Armoracia rusticana


Tall perennial glabrous herb, producing a stem up to one meter tall by the second growing season. It produces a large, pungent root and rather large four petaled white flowers typical of its family, the Cruciferae. The genus name is derived from Celtic, and refers to this plants proclivity to live in saline habitats.

The horseradish is native to eastern Europe and western Asia. Today it is widely cultivated in North America where it sometimes escapes from cultivation to grow along edges and banks.


Horseradish is best known for the firey-flavored condiment made from its root. There are two basic varieties of this sauce, one with vinegar and another with cream.; either way it is especially good with smoked oily fish. Cooking can reduce its flavor. A few of the tender young spring-time leaves may be added to a salad. Medicinally, horseradish has been used externally to treat infected wounds because of its anti-bacterial qualities.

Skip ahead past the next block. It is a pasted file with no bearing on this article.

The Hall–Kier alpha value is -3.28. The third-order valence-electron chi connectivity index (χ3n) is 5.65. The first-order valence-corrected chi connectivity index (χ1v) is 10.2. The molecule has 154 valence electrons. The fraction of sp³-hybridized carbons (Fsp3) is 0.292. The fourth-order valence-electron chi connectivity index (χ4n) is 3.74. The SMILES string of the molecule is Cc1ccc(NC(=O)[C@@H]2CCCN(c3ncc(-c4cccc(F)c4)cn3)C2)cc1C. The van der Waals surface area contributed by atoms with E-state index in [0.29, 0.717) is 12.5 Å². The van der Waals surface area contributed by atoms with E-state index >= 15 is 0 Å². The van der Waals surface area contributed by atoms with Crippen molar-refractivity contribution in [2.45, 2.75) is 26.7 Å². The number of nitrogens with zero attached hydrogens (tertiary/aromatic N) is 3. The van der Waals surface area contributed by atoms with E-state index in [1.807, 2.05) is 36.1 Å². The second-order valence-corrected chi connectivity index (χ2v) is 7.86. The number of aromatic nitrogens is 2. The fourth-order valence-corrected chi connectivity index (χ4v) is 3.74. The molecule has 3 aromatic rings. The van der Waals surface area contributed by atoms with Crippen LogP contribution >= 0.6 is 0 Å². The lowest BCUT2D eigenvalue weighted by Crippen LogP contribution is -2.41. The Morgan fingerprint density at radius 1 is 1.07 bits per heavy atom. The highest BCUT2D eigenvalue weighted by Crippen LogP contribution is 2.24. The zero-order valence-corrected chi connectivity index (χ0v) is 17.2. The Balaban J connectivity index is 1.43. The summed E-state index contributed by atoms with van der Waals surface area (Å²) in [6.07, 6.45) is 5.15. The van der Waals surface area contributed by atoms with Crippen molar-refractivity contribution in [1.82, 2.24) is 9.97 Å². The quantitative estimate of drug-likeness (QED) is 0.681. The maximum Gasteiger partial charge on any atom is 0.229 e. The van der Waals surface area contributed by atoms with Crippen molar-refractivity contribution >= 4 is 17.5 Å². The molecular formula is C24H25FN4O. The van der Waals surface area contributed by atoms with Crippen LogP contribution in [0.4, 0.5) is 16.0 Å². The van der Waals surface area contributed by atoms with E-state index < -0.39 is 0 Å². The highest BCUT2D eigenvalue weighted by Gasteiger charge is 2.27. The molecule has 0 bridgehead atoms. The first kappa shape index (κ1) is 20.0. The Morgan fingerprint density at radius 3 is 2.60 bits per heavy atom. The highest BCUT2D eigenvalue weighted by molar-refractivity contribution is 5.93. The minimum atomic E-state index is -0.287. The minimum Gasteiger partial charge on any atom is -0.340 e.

History and Lore

Along with chicory, sow thistle, eryngo, and lettuce, this is said to be one of the five bitter herbs of passover, as prescribed by Exodus 12.8, "And they shall eat the flesh that night, roast with fire and unleavened bread; and with bitter herbs they shall eat it." Other authorities suggest this species has been in cultivation for no more than two millenia, and if this is true it is doubtful it would have been found on Moses' table.

Horseradish is an important part of middle eastern and eastern European cuisine, but because of its bold flavor was considered too crude for the delicate palates of western Europeans until relatively recently.